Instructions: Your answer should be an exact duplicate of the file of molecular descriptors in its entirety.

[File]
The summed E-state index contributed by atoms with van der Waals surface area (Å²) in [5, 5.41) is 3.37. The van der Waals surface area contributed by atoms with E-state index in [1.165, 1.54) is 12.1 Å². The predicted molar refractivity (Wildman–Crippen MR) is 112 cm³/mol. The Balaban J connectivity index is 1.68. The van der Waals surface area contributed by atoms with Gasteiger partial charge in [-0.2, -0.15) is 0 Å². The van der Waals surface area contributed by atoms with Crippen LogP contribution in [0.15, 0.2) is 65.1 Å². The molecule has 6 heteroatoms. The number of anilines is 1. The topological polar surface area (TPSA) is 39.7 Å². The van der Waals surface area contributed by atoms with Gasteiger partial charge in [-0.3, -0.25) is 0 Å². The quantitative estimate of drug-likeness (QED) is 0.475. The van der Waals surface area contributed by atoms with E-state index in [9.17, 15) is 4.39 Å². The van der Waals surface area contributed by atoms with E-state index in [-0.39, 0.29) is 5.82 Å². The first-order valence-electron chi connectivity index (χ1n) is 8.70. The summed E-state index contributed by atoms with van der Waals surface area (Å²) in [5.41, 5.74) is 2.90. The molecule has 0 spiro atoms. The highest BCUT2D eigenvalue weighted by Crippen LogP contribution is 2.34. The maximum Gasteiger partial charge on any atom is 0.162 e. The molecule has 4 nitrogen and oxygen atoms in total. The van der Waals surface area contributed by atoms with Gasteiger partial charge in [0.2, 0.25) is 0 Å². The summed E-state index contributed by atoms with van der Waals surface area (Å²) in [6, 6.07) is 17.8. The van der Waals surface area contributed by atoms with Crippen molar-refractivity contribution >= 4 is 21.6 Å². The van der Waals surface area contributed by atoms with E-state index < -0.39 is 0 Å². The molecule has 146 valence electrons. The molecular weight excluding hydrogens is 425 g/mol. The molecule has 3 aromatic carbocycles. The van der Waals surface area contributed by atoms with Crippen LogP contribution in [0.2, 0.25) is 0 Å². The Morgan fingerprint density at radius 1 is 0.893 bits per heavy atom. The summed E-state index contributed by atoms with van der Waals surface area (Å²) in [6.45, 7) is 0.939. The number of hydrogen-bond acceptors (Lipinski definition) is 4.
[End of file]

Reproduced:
The summed E-state index contributed by atoms with van der Waals surface area (Å²) in [5, 5.41) is 3.37. The van der Waals surface area contributed by atoms with E-state index in [1.165, 1.54) is 12.1 Å². The predicted molar refractivity (Wildman–Crippen MR) is 112 cm³/mol. The Balaban J connectivity index is 1.68. The van der Waals surface area contributed by atoms with Gasteiger partial charge in [-0.2, -0.15) is 0 Å². The van der Waals surface area contributed by atoms with Crippen LogP contribution in [0.15, 0.2) is 65.1 Å². The molecule has 6 heteroatoms. The number of anilines is 1. The topological polar surface area (TPSA) is 39.7 Å². The van der Waals surface area contributed by atoms with Gasteiger partial charge in [-0.3, -0.25) is 0 Å². The quantitative estimate of drug-likeness (QED) is 0.475. The van der Waals surface area contributed by atoms with E-state index in [9.17, 15) is 4.39 Å². The van der Waals surface area contributed by atoms with E-state index in [-0.39, 0.29) is 5.82 Å². The first-order valence-electron chi connectivity index (χ1n) is 8.70. The summed E-state index contributed by atoms with van der Waals surface area (Å²) in [5.41, 5.74) is 2.90. The molecule has 0 spiro atoms. The highest BCUT2D eigenvalue weighted by Crippen LogP contribution is 2.34. The maximum Gasteiger partial charge on any atom is 0.162 e. The molecule has 4 nitrogen and oxygen atoms in total. The van der Waals surface area contributed by atoms with Gasteiger partial charge in [0.2, 0.25) is 0 Å². The summed E-state index contributed by atoms with van der Waals surface area (Å²) in [6, 6.07) is 17.8. The van der Waals surface area contributed by atoms with Crippen molar-refractivity contribution >= 4 is 21.6 Å². The van der Waals surface area contributed by atoms with E-state index < -0.39 is 0 Å². The molecule has 146 valence electrons. The molecular weight excluding hydrogens is 425 g/mol. The molecule has 3 aromatic carbocycles. The van der Waals surface area contributed by atoms with Crippen LogP contribution in [0.2, 0.25) is 0 Å². The Morgan fingerprint density at radius 1 is 0.893 bits per heavy atom. The summed E-state index contributed by atoms with van der Waals surface area (Å²) in [6.45, 7) is 0.939. The number of hydrogen-bond acceptors (Lipinski definition) is 4.